Small business owners are some of the strongest, most resilient people you will ever meet. They know what it’s like to take risks, work hard, make tough decisions and turn a profit to benefit their community.
The last few months have been arduous for North Dakota’s rural small business owners and entrepreneurs. Yet once again, we’ve seen that in times of crisis, small businesses step up to provide for their employees and serve their hometowns.
At the Small Business Administration, we have made it our frontline mission to support small businesses in North Dakota as they work to find new and unique ways to serve their communities. This mission was especially aided by the Paycheck Protection Program (PPP) – a lifeline that kept people on payroll, kept businesses in businesses, and reduced the negative impact of public health closures on local economies. Since this program was launched, over $525 billion in emergency relief funding was awarded to 5.2 million small businesses, non-profits, agriculture producers, and operations in nearly every sector. More than 15 percent of the program’s total funds went to businesses in rural communities, too, saving countless jobs and channeling millions of dollars into main streets and hometown economies.
Over the last few months, we, along with our colleagues, have talked with countless small businessowners who told us that the PPP was just the lifeline they needed to survive. We’ve been beyond impressed at how these businesses have not only used the proceeds to pay their employees, but have creatively served their communities amidst this trying time.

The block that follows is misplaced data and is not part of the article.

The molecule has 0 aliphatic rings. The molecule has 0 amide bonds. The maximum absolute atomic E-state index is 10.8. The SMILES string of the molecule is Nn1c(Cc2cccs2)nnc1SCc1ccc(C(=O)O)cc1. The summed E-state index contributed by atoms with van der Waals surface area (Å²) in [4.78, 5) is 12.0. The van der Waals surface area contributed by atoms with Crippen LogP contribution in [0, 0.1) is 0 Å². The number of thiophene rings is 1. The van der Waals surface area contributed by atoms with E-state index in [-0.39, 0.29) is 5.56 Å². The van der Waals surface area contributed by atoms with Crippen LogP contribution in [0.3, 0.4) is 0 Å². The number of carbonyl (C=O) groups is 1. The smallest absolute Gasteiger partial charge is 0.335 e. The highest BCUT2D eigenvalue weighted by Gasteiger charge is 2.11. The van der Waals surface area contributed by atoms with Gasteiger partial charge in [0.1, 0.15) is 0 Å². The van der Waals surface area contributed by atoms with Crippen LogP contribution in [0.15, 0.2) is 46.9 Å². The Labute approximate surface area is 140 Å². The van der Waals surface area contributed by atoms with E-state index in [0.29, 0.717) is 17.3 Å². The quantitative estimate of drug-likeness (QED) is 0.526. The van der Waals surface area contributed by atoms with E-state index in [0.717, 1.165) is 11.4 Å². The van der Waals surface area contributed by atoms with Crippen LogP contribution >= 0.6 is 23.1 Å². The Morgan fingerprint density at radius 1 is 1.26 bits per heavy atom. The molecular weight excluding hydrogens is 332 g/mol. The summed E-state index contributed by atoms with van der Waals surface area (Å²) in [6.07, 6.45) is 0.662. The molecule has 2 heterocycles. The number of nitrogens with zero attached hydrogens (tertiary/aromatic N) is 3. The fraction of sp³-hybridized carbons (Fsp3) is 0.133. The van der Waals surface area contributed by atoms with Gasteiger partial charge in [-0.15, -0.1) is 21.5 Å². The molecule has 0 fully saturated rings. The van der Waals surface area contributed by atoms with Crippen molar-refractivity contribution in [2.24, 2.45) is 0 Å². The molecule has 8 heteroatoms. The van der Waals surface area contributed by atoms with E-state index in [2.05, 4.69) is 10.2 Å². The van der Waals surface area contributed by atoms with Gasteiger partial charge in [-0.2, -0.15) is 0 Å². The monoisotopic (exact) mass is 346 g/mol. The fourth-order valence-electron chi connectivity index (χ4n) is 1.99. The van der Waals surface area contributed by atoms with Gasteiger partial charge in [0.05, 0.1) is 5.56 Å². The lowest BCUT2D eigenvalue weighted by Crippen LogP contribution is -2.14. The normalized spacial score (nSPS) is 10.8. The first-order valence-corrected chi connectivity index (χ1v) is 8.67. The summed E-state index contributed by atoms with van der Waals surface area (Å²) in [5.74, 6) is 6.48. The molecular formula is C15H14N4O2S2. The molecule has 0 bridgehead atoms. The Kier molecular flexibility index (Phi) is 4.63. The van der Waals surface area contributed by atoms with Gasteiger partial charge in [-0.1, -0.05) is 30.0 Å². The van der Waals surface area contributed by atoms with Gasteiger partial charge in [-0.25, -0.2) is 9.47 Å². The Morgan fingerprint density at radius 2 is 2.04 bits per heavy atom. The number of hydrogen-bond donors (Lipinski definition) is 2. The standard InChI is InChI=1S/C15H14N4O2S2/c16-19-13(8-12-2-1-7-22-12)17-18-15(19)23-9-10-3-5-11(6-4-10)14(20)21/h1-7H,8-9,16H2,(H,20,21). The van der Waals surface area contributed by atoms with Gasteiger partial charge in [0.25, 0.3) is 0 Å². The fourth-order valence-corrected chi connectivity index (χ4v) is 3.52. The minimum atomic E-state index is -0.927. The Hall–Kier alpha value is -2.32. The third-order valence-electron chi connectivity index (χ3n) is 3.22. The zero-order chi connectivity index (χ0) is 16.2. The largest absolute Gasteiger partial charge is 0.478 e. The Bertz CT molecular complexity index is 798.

Take Dakota Micro, Inc., for example. Charissa Rubey and her husband, Dave, develop and manufacture ruggedized camera systems and surveillance equipment for agricultural, public works, and military applications. They export their products around the world from a manufacturing facility on their family farm near Cayuga. When their business began to feel the impact of COVID-19, Charissa found a lifeline in the PPP, which she called a “rather unexpected but greatly appreciated resource.” Working with their local bank, Dakota Micro Inc. was able to keep their people on payroll and maintain their rural operation.
North Dakota retailers have also felt the effects of the pandemic. Troy Derheim and his team at My Aquatic Services have provided swimming pool sales and specialty aquatic therapy products to people in the West Fargo area for more than 25 years. When COVID-19 halted business-as-usual, Derheim’s top priority was caring for his staff and keeping people on payroll – a priority made possible through a PPP loan.
“The SBA PPP loan was a lifesaver,” he said. “I was extremely worried about losing our culture and not being able to take care of my employee’s families. This came in the nick of time and allowed us to retain our staff.” Derheim and his team used the time of reduced operations to enhance their systems, organize their facility, and find ways to best serve their community.
There’s no doubt that times are still tough. Uncertainty continues to pose a significant challenge to small businesses everywhere. Together, though, we’ll continue using every available resource to help business and entrepreneurs pursue their American Dream. To learn more about SBA programs for rural small businesses, visit sba.gov/rural.
Dan Nordberg, of Denver, serves as the Small Business Administration’s director of rural affairs. Alan Haut, of Fargo, is the SBA district director for North Dakota.